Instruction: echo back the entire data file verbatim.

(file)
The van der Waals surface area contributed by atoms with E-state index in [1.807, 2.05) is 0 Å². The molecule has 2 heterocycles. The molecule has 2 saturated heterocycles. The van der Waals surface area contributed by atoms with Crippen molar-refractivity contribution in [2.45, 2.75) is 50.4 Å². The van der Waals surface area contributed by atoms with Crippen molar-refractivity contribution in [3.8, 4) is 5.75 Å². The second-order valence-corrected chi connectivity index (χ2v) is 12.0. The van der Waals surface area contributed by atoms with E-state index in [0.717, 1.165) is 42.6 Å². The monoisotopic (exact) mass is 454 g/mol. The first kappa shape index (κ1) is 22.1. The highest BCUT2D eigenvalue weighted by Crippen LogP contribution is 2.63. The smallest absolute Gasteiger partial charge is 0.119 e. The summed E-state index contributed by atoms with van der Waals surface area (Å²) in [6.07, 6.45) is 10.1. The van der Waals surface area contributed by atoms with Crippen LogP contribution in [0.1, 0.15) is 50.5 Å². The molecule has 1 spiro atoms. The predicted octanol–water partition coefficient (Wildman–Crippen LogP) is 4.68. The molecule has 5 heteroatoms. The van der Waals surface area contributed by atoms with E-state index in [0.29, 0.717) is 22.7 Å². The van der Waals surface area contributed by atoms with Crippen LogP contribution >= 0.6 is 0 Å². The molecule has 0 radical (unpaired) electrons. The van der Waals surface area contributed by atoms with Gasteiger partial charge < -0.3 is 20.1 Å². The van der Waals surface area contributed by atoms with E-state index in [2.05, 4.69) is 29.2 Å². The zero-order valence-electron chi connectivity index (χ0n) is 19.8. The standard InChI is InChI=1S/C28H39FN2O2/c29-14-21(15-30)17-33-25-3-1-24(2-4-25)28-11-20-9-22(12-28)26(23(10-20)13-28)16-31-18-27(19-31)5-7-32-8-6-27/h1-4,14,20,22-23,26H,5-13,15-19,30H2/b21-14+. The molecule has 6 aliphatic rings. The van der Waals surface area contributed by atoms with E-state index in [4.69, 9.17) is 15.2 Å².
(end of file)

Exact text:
The van der Waals surface area contributed by atoms with E-state index in [1.807, 2.05) is 0 Å². The molecule has 2 heterocycles. The molecule has 2 saturated heterocycles. The van der Waals surface area contributed by atoms with Crippen molar-refractivity contribution in [2.45, 2.75) is 50.4 Å². The van der Waals surface area contributed by atoms with Crippen molar-refractivity contribution in [3.8, 4) is 5.75 Å². The second-order valence-corrected chi connectivity index (χ2v) is 12.0. The van der Waals surface area contributed by atoms with E-state index in [0.717, 1.165) is 42.6 Å². The monoisotopic (exact) mass is 454 g/mol. The first kappa shape index (κ1) is 22.1. The highest BCUT2D eigenvalue weighted by Crippen LogP contribution is 2.63. The smallest absolute Gasteiger partial charge is 0.119 e. The summed E-state index contributed by atoms with van der Waals surface area (Å²) in [6.07, 6.45) is 10.1. The van der Waals surface area contributed by atoms with Crippen LogP contribution in [0.1, 0.15) is 50.5 Å². The molecule has 1 spiro atoms. The predicted octanol–water partition coefficient (Wildman–Crippen LogP) is 4.68. The molecule has 5 heteroatoms. The van der Waals surface area contributed by atoms with E-state index in [0.29, 0.717) is 22.7 Å². The van der Waals surface area contributed by atoms with Crippen LogP contribution >= 0.6 is 0 Å². The molecule has 0 radical (unpaired) electrons. The van der Waals surface area contributed by atoms with Gasteiger partial charge < -0.3 is 20.1 Å². The van der Waals surface area contributed by atoms with E-state index in [2.05, 4.69) is 29.2 Å². The zero-order valence-electron chi connectivity index (χ0n) is 19.8. The standard InChI is InChI=1S/C28H39FN2O2/c29-14-21(15-30)17-33-25-3-1-24(2-4-25)28-11-20-9-22(12-28)26(23(10-20)13-28)16-31-18-27(19-31)5-7-32-8-6-27/h1-4,14,20,22-23,26H,5-13,15-19,30H2/b21-14+. The molecule has 6 aliphatic rings. The van der Waals surface area contributed by atoms with E-state index in [4.69, 9.17) is 15.2 Å².